"Bee" in the Know
Martha B. Day Weekly Update 4/30/2021
Information about Phase 3
Kindergarten Registration - SPREAD THE WORD
If you have or know of a child who will be 5 on or before October 1, 2021 please register them for the fall now.
Click the link below for the online registration informationCLICK HERE
The Upcoming Buzz
May 7: School as normal
Week of May 10: English as a Second Language (ESL) ACCESS 1st Grade Assessment
Week of May 17: English as a Second Language (ESL) ACCESS Kindergarten Assessment
Week of May 17: Kindergarten and 1st BRING CHROMEBOOKS TO SCHOOL
Week of May 24: Kindergarten and 1st BRING CHROMEBOOKS TO SCHOOL
May 31: SCHOOL CLOSED for Memorial Day
Upcoming PTA Events
"Bee" Mindful in Hybrid Learning with Ms. Faliveno
Parenting Disagreements During COVID
Strategies to reduce conflict about staying safe
It’s 2pm on a Monday and my husband and I are having our fourth whispered fight of the week. Our three-year-old daughter has thrown her mask on the ground for the third and, if I have anything to do with it, final time.
We’re headed to the park and we can’t agree on how important it is for her to wear a mask. Ideally, she’d just put it on and we’d be out the door, but this is a toddler we’re talking about. After a week of firm explanations, desperate pleas and finally Hail Mary attempts to sneak it on when she’s distracted, it’s pretty clear the mask is a no-go.
I think it’s fine and say so. My husband throws his hands up, frustrated. Our daughter demands to know “what you’re talking about!” It has now taken nearly an hour to get as far as the vestibule.
Sigh with me if this sounds familiar.
A trying time
Close quarters, lack of clear guidance, constant changes and children perpetually underfoot have left many parents scrambling to navigate the complicated process of agreeing on rules.
Bridging the parental divide might feel especially frustrating and confusing right now. “Given the current state of the world, everything feels more emotionally charged,” says Stephanie Lee, PsyD, a child psychologist at the Child Mind Institute, “but I want to remind parents that more likely than not you do have tools and skills to handle this.”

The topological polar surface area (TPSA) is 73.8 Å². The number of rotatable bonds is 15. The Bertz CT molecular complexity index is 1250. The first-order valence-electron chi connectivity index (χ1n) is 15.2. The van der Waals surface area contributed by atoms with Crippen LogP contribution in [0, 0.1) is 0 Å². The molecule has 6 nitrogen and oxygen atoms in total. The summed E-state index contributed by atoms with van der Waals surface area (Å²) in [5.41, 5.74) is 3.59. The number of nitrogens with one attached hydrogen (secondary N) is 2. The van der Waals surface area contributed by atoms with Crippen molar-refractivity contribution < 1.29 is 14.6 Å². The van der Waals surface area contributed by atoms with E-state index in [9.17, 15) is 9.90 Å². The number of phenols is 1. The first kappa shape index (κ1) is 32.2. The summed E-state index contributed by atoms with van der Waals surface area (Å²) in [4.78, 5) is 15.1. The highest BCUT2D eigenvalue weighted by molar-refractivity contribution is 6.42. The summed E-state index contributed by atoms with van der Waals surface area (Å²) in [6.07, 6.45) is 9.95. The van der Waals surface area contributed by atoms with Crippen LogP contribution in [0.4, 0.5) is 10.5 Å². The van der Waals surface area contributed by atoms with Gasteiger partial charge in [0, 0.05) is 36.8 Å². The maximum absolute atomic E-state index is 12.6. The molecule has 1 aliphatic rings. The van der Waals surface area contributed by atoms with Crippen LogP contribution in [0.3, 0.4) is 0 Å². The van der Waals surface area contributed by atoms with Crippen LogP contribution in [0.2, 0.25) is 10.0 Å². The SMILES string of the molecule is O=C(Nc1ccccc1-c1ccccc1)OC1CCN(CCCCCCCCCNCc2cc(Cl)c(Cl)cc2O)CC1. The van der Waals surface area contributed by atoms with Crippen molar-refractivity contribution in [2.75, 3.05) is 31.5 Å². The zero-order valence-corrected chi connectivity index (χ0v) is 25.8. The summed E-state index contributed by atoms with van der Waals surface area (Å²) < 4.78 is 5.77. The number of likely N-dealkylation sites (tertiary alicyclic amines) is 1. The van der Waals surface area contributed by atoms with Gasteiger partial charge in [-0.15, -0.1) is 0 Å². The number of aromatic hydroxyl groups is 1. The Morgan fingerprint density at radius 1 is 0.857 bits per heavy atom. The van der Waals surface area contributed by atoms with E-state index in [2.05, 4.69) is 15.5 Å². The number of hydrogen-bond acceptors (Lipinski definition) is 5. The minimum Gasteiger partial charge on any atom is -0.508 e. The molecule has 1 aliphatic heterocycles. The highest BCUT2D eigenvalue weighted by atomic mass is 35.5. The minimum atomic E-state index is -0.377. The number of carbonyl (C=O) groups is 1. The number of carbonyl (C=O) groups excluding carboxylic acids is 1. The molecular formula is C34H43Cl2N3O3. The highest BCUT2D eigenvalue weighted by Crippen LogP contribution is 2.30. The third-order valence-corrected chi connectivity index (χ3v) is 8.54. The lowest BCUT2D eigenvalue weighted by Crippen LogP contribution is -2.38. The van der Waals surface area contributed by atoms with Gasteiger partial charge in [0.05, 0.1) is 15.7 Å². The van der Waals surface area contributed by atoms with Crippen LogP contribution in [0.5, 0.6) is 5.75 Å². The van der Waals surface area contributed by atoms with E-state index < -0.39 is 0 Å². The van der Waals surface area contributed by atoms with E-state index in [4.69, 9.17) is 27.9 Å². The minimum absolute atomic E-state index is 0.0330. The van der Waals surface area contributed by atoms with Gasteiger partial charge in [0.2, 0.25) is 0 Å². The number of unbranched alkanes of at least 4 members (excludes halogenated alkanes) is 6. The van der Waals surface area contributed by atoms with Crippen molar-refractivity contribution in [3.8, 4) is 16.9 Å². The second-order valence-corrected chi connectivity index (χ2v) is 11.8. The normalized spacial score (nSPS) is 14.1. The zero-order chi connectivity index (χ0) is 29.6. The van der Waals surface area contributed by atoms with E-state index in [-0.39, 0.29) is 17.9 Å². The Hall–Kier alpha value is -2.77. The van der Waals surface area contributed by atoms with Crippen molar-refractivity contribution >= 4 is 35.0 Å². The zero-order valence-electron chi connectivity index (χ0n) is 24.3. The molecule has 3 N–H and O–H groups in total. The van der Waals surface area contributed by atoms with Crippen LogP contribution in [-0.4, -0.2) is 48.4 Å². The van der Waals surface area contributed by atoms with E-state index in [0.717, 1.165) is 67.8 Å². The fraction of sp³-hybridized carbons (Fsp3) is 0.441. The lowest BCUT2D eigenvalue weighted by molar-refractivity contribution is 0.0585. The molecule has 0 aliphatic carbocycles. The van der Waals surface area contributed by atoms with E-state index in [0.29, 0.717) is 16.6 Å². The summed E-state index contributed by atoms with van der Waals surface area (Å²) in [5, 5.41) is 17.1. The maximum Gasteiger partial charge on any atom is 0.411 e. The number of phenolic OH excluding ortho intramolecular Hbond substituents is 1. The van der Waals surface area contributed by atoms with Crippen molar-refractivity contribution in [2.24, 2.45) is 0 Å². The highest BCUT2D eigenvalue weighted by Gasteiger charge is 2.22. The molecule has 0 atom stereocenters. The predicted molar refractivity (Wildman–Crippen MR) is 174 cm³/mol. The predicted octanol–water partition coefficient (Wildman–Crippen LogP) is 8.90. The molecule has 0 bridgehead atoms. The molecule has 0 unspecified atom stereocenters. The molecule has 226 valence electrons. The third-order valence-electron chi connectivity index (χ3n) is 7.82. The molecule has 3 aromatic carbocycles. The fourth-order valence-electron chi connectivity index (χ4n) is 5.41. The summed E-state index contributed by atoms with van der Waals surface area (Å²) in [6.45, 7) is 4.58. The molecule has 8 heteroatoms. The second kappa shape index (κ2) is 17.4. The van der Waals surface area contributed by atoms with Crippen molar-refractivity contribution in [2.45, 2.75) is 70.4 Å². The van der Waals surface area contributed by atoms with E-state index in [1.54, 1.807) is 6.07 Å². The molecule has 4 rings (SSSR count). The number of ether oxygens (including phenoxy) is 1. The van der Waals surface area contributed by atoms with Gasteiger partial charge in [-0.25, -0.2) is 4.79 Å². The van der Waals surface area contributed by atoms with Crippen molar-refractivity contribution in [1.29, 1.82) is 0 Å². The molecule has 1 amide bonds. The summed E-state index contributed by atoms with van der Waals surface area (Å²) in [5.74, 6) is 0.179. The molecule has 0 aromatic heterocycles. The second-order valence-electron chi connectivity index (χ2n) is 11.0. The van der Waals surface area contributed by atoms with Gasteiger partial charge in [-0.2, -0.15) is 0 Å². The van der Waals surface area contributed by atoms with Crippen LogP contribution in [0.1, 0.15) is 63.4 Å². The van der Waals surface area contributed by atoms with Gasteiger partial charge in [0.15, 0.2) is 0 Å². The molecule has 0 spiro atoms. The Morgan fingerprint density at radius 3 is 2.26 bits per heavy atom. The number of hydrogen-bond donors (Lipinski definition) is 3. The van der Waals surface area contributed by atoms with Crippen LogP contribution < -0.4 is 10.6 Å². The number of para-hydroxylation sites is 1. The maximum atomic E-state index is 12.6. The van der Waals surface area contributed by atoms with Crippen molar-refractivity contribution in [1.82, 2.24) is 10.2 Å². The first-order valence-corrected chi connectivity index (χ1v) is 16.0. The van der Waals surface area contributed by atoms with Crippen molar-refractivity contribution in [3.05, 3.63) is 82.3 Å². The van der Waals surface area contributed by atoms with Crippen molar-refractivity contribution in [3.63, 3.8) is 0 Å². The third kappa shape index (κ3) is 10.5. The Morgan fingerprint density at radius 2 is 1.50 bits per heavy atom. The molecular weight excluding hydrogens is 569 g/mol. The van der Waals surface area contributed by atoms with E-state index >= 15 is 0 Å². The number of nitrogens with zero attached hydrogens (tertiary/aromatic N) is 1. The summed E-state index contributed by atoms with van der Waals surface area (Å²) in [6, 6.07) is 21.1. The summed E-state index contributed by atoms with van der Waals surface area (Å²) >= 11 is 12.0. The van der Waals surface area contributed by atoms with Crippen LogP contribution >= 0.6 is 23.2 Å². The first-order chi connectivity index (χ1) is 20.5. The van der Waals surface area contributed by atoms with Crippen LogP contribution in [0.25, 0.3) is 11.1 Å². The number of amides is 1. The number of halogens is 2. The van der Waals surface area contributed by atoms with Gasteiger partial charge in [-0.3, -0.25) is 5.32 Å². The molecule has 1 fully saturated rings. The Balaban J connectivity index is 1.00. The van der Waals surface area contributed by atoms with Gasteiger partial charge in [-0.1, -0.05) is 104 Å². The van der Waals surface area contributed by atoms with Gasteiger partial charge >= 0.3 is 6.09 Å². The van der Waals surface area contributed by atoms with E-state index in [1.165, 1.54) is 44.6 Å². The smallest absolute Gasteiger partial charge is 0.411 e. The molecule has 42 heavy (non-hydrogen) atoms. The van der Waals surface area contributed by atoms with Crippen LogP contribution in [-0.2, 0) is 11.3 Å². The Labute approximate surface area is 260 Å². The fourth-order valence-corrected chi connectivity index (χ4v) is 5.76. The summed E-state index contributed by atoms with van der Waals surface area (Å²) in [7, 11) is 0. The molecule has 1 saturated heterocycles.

The same skills we used to co-parent and work through disagreements before the pandemic (Does she really need to wear a coat if she doesn’t want to?) still apply, Dr. Lee explains. We just need to remember how to use them.
Plan and prepare
“The biggest piece of advice I give parents and caregivers is to find a neutral, calm time to talk through disagreements on rules before your kid is in front of you,” says Dr. Lee. Too often, she says, parents find themselves reacting to situations, and each other, in the moment, something that can be avoided by planning ahead.
This might sound easier said than done. In our house, the only “neutral, calm time” is the few precious hours after our kid goes to bed — that is, the only time we have to relax after the crush of nonstop work and childcare. When that time finally comes, we’re loathe to spend it hashing out disagreements and often end up paying the price in frustration later.
But it doesn’t have to be either/or. Dr. Lee suggests parents agree to talk about a specific topic for a limited amount of time. For example, you might agree earlier in the day that after your child is in bed you’ll have a 15-minute conversation about how you’ll handle it when she wants to share her snacks at the park. Setting a few ground rules and planning ahead can help you keep things efficient (and get you back to Netflix as fast as possible).
Work through emotions first
“Sometimes you need to get feelings out before trying to address emotionally charged issues,” says Dr. Lee. “Don’t be afraid to say, ‘I’m emotional about this because I’m really anxious.’”
Talking through emotions in a separate conversation can help you understand where your partner is coming from (and vice versa), which will make planning less fraught and more productive.